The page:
So here Peter thinks that establishing a QDOT is necessary only if the estate is worth more than $2M. Anything under that amount would not currently be taxed. So it would be like a kid inheriting from his parents? I don't know if that's true, I haven't found any literature which can confirm that.

I found another article here:
Estate Planning for Non-Resident Spouses
From this article and the others it sounds like the $2M exemption does not apply in the case of a non-US citizen.

Elspeth, I'll try to find those articles again. But briefly it said that even if you renounce your US citizenship or permanent residency and move back to your country of origin, you might still be on the hook to pay estate taxes in the US in some cases.

Masterblaster, if you set a QDOT trust, would you have to liquidate the US-citizen's tax-defered accounts at once or could you do like kids do when they receive an IRA from their parents i.e. they are only required to take RMDs each year in order to minimize the tax bite? I don't know the intricate workings of trusts, but could one put an IRA in the trust, let the trust pay income taxes on the RMDs each year but roll over the RMDs in another account within the trust so as not to have to pay estate taxes on the distributions?
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Old 08-13-2007, 12:58 PM   #11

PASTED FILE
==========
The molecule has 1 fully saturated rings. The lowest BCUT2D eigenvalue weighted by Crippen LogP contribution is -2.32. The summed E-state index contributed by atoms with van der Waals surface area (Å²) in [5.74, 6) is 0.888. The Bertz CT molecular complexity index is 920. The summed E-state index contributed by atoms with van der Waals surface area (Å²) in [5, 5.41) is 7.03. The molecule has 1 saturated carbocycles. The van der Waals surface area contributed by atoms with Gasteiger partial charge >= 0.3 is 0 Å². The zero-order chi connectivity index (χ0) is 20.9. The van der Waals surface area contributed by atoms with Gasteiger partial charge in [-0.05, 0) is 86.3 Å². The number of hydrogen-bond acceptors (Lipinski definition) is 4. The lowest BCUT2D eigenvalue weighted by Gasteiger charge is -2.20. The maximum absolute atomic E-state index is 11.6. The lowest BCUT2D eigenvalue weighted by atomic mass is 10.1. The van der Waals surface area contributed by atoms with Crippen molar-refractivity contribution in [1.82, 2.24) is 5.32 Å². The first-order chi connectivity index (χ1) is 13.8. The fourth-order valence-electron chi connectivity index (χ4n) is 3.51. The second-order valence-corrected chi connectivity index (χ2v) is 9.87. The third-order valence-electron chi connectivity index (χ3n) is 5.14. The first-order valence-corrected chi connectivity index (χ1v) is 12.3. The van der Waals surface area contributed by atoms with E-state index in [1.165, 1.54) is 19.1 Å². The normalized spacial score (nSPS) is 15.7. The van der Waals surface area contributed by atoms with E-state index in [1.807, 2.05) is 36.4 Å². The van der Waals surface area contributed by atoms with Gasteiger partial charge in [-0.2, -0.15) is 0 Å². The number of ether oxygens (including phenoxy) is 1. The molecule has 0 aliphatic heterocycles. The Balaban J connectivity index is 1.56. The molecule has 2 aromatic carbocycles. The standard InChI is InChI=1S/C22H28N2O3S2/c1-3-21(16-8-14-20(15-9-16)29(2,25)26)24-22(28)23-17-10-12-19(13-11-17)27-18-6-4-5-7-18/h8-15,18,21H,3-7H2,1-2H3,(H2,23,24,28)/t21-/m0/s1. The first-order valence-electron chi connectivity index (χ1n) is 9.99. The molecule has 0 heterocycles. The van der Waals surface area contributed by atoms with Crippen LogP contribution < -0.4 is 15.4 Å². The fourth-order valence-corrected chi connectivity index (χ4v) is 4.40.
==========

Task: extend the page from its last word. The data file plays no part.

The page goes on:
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Elspeth, I'll try to find those articles again.
Thank you; that would be much appreciated.

Quote:
But briefly it said that even if you renounce your US citizenship or permanent residency and move back to your country of origin, you might still be on the hook to pay estate taxes in the US in some cases.
Why does this not surprise me? We're in a rather invidious position at the moment of owning property in the UK which we can't do anything about because it's a half ownership of the house that my husband's mother lives in, and she can't afford to buy out his half. There's also a joint bank account there which we keep topped up so she can use it if she runs into financial problems. I'm just waiting for the UK government to decide that we therefore still have UK domicile despite having lived in the USA for nearly 30 years even if we don't ever go back there to live and thus wants to tax our entire estate when the first one of us dies, while the US government decides to help itself to massive amounts of taxes on account of our noncitizen status.

This bloody lawyer is taking a lot of time to get round to dealing with the trust. I just hope he gets his act together sooner rather than later. They must be really tired of hearing from me with the "how's it coming along?" question every few weeks.